Multi-shift DC improves battery management practices
Web-based services pair with battery-mounted units to provide actionable fleet data.
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When a large, multi-shift distribution center recognized battery replacement and maintenance costs had become a significant financial drain on its operations, it turned to a comprehensive battery monitoring system to gain a better understanding of its fleet usage.
Wanting to maintain lean post-recession operations, the company’s original aim was to get the most out of minimal equipment. Fleet optimization is crucial to efficient operations, but skipping routine maintenance is no way to optimize equipment utilization. Lack of battery equalization, under-watered batteries, and disregard for preventative maintenance caused over-worked batteries, high maintenance costs, shorter battery life and unnecessary lift truck downtime.
The new system tracks battery equalization and automatically equalizes batteries out of criteria, holds under-watered batteries at the battery rack after equalization, and automatically sends e-mail alerts indicating which batteries need to be equalized and/or watered.
Using a datalogger, the company was able to customize battery reports to determine overall usage of each battery, as well as critical battery performance data. They also implemented a Web-based charging and communication system designed to improve fleet productivity by collecting battery and charger data and converting it into actionable information. The distributor chose the Web-based service for its ability to manage entire fleets, analyze battery conditions, and diagnose problems before reaching a critical and more costly stage.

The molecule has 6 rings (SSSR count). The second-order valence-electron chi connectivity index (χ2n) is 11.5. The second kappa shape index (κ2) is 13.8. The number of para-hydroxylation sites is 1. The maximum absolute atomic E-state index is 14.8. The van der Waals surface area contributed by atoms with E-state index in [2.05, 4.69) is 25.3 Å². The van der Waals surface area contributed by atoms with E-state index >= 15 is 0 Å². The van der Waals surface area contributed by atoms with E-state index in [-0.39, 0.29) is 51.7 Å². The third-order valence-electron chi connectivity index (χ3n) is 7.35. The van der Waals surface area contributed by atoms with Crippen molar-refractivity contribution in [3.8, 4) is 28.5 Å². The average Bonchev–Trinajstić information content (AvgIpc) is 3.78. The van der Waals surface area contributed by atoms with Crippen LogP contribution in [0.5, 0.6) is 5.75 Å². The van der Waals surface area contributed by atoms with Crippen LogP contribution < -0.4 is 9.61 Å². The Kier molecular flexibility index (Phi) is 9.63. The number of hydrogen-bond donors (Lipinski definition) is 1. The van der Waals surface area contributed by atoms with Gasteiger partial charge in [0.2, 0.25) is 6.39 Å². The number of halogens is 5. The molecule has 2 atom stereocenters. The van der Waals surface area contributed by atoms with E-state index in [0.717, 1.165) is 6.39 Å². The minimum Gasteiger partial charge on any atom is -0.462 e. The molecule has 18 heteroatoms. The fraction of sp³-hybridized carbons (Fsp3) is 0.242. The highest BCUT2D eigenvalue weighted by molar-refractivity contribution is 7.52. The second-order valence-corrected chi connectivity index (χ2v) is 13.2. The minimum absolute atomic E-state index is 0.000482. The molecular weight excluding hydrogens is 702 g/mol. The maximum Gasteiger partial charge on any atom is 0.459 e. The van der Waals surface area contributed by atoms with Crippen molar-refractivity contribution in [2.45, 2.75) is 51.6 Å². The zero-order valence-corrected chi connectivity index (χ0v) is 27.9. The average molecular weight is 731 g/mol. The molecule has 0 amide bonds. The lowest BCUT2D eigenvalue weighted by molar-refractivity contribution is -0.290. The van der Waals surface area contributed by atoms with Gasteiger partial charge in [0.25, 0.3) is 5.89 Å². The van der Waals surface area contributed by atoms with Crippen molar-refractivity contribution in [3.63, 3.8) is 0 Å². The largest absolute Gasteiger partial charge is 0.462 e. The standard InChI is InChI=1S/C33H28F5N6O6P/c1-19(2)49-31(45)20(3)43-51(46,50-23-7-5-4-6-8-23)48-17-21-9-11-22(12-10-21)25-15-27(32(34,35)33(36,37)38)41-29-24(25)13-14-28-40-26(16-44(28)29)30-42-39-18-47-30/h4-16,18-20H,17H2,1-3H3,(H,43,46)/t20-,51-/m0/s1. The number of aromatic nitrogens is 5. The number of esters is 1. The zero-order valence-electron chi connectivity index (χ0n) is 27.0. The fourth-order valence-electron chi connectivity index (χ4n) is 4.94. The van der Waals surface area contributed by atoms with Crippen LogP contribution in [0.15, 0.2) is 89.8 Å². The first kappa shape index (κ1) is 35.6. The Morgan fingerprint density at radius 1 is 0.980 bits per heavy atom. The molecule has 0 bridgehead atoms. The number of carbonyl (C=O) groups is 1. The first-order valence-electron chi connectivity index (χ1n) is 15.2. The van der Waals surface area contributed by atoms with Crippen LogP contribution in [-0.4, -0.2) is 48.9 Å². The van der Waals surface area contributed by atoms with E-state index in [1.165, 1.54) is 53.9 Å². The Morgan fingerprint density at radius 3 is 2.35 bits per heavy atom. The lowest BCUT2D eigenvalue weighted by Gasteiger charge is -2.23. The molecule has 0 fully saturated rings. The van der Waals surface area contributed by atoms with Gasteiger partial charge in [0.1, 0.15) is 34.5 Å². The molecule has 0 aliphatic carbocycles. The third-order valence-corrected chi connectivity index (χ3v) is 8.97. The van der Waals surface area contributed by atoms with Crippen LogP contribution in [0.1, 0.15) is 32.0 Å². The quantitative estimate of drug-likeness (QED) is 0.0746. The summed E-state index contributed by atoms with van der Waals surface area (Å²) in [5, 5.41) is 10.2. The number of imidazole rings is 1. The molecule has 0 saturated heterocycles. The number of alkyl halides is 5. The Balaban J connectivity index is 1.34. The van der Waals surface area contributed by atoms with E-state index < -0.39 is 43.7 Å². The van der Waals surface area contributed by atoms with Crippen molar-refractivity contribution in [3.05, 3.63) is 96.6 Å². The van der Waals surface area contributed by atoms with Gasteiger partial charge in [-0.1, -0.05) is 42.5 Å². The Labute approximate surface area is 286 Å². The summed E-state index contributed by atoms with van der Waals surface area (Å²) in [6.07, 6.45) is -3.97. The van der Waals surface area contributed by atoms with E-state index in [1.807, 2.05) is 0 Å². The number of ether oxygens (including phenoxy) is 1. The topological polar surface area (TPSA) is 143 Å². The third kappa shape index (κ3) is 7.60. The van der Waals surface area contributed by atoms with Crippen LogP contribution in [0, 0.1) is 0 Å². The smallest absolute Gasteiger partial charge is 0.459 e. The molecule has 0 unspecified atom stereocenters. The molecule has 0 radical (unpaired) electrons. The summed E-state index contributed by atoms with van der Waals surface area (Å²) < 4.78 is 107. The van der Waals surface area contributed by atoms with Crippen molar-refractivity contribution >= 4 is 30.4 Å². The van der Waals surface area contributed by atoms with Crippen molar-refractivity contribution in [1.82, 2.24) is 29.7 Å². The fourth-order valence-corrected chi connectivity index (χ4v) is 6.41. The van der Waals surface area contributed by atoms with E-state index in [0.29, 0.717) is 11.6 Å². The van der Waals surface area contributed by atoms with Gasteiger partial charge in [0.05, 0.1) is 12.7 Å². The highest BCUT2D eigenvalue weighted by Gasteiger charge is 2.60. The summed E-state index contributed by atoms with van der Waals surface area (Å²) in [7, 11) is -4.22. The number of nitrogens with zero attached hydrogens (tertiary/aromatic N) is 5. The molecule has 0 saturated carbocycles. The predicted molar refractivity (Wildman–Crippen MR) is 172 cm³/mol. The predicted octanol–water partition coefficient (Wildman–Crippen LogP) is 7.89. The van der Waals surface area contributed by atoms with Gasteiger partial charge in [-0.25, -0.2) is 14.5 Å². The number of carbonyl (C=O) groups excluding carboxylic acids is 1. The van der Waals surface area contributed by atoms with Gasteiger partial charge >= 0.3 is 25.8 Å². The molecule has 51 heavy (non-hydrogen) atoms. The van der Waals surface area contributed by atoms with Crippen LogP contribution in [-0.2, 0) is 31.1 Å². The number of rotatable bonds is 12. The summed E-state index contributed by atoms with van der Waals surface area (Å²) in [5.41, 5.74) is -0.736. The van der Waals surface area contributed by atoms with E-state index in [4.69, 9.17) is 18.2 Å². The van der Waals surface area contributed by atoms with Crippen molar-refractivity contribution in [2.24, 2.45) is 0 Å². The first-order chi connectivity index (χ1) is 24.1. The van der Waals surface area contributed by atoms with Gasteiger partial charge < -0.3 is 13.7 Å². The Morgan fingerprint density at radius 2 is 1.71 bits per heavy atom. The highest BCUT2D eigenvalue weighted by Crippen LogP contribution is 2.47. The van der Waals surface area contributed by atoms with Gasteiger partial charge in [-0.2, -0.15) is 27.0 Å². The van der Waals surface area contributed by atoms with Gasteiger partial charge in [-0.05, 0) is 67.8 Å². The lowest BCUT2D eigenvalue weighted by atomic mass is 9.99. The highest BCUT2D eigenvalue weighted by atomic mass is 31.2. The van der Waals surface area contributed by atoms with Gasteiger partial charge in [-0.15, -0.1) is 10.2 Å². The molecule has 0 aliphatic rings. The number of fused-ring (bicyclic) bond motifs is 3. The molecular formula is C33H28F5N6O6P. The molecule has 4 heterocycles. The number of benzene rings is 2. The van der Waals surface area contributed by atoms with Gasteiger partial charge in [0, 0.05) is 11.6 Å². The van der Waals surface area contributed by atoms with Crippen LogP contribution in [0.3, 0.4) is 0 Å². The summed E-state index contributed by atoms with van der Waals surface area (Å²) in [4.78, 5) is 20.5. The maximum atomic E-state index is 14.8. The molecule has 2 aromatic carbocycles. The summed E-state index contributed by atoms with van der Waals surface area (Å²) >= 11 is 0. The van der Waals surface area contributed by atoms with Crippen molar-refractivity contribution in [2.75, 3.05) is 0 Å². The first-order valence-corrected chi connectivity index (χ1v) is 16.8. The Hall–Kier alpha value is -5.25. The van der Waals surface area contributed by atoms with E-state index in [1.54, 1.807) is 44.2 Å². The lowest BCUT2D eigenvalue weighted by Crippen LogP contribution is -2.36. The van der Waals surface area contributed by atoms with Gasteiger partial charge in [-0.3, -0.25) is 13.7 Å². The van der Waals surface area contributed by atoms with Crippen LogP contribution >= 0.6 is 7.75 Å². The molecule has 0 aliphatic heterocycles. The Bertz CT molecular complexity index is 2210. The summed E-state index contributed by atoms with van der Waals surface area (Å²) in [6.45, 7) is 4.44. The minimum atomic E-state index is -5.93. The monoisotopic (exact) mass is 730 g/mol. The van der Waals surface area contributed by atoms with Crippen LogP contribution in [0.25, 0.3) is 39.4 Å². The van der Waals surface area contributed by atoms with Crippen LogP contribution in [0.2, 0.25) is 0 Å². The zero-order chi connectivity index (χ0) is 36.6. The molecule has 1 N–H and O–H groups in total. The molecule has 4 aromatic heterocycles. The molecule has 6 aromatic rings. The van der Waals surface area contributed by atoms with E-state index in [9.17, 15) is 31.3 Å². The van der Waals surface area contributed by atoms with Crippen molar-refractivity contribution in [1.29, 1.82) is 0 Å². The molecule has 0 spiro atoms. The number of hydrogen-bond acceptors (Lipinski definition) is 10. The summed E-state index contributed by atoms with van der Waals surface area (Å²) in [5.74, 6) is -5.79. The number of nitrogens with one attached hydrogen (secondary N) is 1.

Following the improvements, the company reduced battery replacement costs and reduced battery maintenance.
Read more from the 2013 Casebook.
About the AuthorJosh Bond, Contributing Editor Josh Bond is Senior Editor for Modern, and was formerly Modern’s lift truck columnist and associate editor. He has a degree in Journalism from Keene State College and has studied business management at Franklin Pierce University.
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